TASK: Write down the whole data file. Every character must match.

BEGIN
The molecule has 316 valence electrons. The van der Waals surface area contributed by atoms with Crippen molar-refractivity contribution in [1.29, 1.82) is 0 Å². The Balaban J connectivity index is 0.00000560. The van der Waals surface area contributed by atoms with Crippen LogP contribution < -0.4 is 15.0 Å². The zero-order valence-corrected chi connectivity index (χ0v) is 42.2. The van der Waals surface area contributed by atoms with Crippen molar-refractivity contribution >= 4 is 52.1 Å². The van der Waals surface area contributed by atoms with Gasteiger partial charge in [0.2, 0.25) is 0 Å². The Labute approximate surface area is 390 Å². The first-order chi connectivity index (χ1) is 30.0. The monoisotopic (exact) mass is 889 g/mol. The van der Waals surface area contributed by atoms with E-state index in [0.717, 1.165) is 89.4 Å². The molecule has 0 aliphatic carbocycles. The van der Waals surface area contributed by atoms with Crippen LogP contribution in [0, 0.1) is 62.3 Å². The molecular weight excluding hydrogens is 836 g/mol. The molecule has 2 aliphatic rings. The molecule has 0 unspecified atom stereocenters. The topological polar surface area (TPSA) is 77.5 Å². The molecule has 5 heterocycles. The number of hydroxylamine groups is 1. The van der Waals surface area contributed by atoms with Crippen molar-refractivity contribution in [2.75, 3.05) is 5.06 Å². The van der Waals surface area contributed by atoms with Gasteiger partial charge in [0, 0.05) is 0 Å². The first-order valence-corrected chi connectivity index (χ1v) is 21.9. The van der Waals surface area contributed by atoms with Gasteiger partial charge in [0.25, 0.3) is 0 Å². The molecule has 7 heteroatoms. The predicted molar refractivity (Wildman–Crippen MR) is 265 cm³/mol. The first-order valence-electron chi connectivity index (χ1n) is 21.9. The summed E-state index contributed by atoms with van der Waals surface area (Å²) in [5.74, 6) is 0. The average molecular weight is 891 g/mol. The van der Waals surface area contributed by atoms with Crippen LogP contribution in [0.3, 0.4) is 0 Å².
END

The molecule has 316 valence electrons. The van der Waals surface area contributed by atoms with Crippen molar-refractivity contribution in [1.29, 1.82) is 0 Å². The Balaban J connectivity index is 0.00000560. The van der Waals surface area contributed by atoms with Crippen LogP contribution < -0.4 is 15.0 Å². The zero-order valence-corrected chi connectivity index (χ0v) is 42.2. The van der Waals surface area contributed by atoms with Crippen molar-refractivity contribution >= 4 is 52.1 Å². The van der Waals surface area contributed by atoms with Gasteiger partial charge in [0.2, 0.25) is 0 Å². The Labute approximate surface area is 390 Å². The first-order chi connectivity index (χ1) is 30.0. The monoisotopic (exact) mass is 889 g/mol. The van der Waals surface area contributed by atoms with E-state index in [0.717, 1.165) is 89.4 Å². The molecule has 0 aliphatic carbocycles. The van der Waals surface area contributed by atoms with Crippen LogP contribution in [0, 0.1) is 62.3 Å². The molecular weight excluding hydrogens is 836 g/mol. The molecule has 2 aliphatic rings. The molecule has 0 unspecified atom stereocenters. The topological polar surface area (TPSA) is 77.5 Å². The molecule has 5 heterocycles. The number of hydroxylamine groups is 1. The van der Waals surface area contributed by atoms with Crippen molar-refractivity contribution in [2.75, 3.05) is 5.06 Å². The van der Waals surface area contributed by atoms with Gasteiger partial charge in [0, 0.05) is 0 Å². The first-order valence-corrected chi connectivity index (χ1v) is 21.9. The van der Waals surface area contributed by atoms with Gasteiger partial charge in [0.25, 0.3) is 0 Å². The molecule has 7 heteroatoms. The predicted molar refractivity (Wildman–Crippen MR) is 265 cm³/mol. The first-order valence-electron chi connectivity index (χ1n) is 21.9. The summed E-state index contributed by atoms with van der Waals surface area (Å²) in [5.74, 6) is 0. The average molecular weight is 891 g/mol. The van der Waals surface area contributed by atoms with Crippen LogP contribution in [0.3, 0.4) is 0 Å².